Compile a list of Dallas ISD's best elementary schools, the ones that convince affluent young parents to forsake the lure of private schools or the suburbs, and Lakewood Elementary will rank at or near the top. Spend a moment browsing through the Texas Tribune's public schools explorer. Its students crush the district and the state on the TAKS test. Teachers never seem to want to leave. Lakewood never fails to show up on the Texas Education Agency's roster of exemplary schools.
So, the academics are superb. The school itself -- the actual, physical building on Hillbrook Street -- not so much. It was built in 1951 and is showing its age. The bigger issue, though, is space. More than half of Lakewood's nearly 700 students are crammed into portables that were planted on campus decades ago and never left.
This is a problem, says parent Dorcy Clark. "We have the academics; we have the programs," Clark says. "What we don't have is a place to house all these kids."
Nor is DISD, saddled with more pressing needs elsewhere in the district, particularly keen on funding any serious renovation. So, Lakewood parents have taken the task upon themselves, hoping to raise $15 million in private funds to double the school's footprint, from 45,000 to 90,000 square feet, and update much of the existing building.
Clark, who is spearheading the effort as president of a newly created nonprofit, the Lakewood Elementary Expansion Foundation, describes the fundraising goal as "doable, but ambitious." And, as one would expect with a project of that magnitude, the strategy is a couple of degrees more sophisticated than a series of PTA bake sales.
Clark didn't get into the specifics of the campaign but said that a large portion of the money will come from local companies and foundations, with families and alumni chipping in the rest. Pay enough, and you can get your name on just about everything but the school itself, from the library ($1.5 million) to the rain-collection system ($150,000).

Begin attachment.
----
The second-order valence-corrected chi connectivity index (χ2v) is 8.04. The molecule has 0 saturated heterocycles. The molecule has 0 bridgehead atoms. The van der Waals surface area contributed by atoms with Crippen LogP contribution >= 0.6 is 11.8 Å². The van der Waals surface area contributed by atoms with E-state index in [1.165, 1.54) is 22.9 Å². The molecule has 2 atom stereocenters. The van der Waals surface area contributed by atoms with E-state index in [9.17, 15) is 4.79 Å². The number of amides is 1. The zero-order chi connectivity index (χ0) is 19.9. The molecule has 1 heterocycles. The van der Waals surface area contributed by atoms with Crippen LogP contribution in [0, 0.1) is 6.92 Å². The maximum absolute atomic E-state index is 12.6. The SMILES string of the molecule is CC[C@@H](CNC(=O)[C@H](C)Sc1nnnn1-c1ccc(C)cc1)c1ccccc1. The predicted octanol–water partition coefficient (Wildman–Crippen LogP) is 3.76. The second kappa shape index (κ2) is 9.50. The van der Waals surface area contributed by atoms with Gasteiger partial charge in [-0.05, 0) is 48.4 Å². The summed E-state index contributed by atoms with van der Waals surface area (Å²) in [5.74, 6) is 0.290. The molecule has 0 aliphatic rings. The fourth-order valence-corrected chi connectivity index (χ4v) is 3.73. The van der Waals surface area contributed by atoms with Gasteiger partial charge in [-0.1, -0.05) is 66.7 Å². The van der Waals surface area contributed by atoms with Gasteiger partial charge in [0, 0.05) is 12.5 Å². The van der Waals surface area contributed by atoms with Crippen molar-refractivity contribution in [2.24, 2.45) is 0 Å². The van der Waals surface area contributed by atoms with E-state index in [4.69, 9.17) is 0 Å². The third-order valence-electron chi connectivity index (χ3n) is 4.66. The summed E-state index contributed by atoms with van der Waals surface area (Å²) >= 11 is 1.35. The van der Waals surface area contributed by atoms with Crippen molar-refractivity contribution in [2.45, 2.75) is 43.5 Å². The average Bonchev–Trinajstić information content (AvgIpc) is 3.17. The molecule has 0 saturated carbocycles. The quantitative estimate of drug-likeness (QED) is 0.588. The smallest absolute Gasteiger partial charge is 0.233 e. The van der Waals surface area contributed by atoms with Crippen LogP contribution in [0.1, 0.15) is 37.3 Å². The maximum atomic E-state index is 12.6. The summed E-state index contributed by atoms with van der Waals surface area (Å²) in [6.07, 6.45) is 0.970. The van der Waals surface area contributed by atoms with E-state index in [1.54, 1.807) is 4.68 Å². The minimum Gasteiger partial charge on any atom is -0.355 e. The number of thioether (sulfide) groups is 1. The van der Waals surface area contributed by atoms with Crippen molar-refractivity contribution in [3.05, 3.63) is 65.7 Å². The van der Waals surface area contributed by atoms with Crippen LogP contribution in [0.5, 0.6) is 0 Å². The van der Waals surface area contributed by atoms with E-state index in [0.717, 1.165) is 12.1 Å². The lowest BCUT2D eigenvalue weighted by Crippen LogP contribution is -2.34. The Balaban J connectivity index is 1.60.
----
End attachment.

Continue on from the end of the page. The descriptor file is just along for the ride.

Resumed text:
The group has until the end of December 2014 to raise the money, which Clark hopes to beat. Even if they fall short, it's a remarkably ambitious effort, more reminiscent of a private school's endowment campaign than something cooked up by a group of parents. The only somewhat comparable example in memory is the $57.1 million public-private redo of Booker T. Washington High School a few years back, but that comparison breaks down pretty quickly. Booker T. already had bond funding, and it had the distinct fundraising advantage of being a well-known arts magnet in a high-profile corner of downtown.
Just as remarkable is the disparity it highlights between DISD schools. It says a lot that a single elementary school in an affluent neighborhood can -- or reasonably believes it can -- raise $15 million while Superintendent Mike Miles gets $20 million for Imagine 2020, his public-private effort to transform the Lincoln, Madison and Pinkston High School feeder patterns, which encompasses 21 schools.
That's not the fault of Lakewood parents, who are merely investing in their children's education. In the end, it's also good for DISD, even if it does heighten those disparities. Much better to have parents funneling cash into an already well-off public school than shipping it off to St. Mark's or Hockaday.
As a side benefit, the hope among Lakewood parents is that their effort can serve as a model for other schools that need improvements but are too far down the priority list to merit DISD's immediate attention. So, perhaps the improvements will spread.
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